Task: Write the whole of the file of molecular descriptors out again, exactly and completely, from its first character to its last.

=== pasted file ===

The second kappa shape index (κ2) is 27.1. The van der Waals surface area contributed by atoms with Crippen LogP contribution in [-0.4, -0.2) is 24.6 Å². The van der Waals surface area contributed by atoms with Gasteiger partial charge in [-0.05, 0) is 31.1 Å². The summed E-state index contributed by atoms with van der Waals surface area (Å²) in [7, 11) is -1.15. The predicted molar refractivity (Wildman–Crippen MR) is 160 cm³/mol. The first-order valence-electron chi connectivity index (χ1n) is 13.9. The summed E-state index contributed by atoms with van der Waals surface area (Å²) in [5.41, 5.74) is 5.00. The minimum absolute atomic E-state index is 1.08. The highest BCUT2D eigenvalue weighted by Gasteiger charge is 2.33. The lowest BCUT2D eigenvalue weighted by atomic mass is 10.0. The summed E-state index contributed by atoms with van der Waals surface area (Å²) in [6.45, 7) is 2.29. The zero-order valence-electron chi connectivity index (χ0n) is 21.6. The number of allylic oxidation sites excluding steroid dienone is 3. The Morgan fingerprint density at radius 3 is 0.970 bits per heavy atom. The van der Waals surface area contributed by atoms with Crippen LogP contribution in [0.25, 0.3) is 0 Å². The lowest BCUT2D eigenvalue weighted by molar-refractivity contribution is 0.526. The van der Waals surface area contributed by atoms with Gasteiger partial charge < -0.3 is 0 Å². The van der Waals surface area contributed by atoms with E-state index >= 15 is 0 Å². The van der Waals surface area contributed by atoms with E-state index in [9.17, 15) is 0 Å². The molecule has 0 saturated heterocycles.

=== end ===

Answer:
The second kappa shape index (κ2) is 27.1. The van der Waals surface area contributed by atoms with Crippen LogP contribution in [-0.4, -0.2) is 24.6 Å². The van der Waals surface area contributed by atoms with Gasteiger partial charge in [-0.05, 0) is 31.1 Å². The summed E-state index contributed by atoms with van der Waals surface area (Å²) in [7, 11) is -1.15. The predicted molar refractivity (Wildman–Crippen MR) is 160 cm³/mol. The first-order valence-electron chi connectivity index (χ1n) is 13.9. The summed E-state index contributed by atoms with van der Waals surface area (Å²) in [5.41, 5.74) is 5.00. The minimum absolute atomic E-state index is 1.08. The highest BCUT2D eigenvalue weighted by Gasteiger charge is 2.33. The lowest BCUT2D eigenvalue weighted by atomic mass is 10.0. The summed E-state index contributed by atoms with van der Waals surface area (Å²) in [6.45, 7) is 2.29. The zero-order valence-electron chi connectivity index (χ0n) is 21.6. The number of allylic oxidation sites excluding steroid dienone is 3. The Morgan fingerprint density at radius 3 is 0.970 bits per heavy atom. The van der Waals surface area contributed by atoms with Crippen LogP contribution in [0.25, 0.3) is 0 Å². The lowest BCUT2D eigenvalue weighted by molar-refractivity contribution is 0.526. The van der Waals surface area contributed by atoms with Gasteiger partial charge < -0.3 is 0 Å². The van der Waals surface area contributed by atoms with E-state index >= 15 is 0 Å². The van der Waals surface area contributed by atoms with E-state index in [9.17, 15) is 0 Å². The molecule has 0 saturated heterocycles.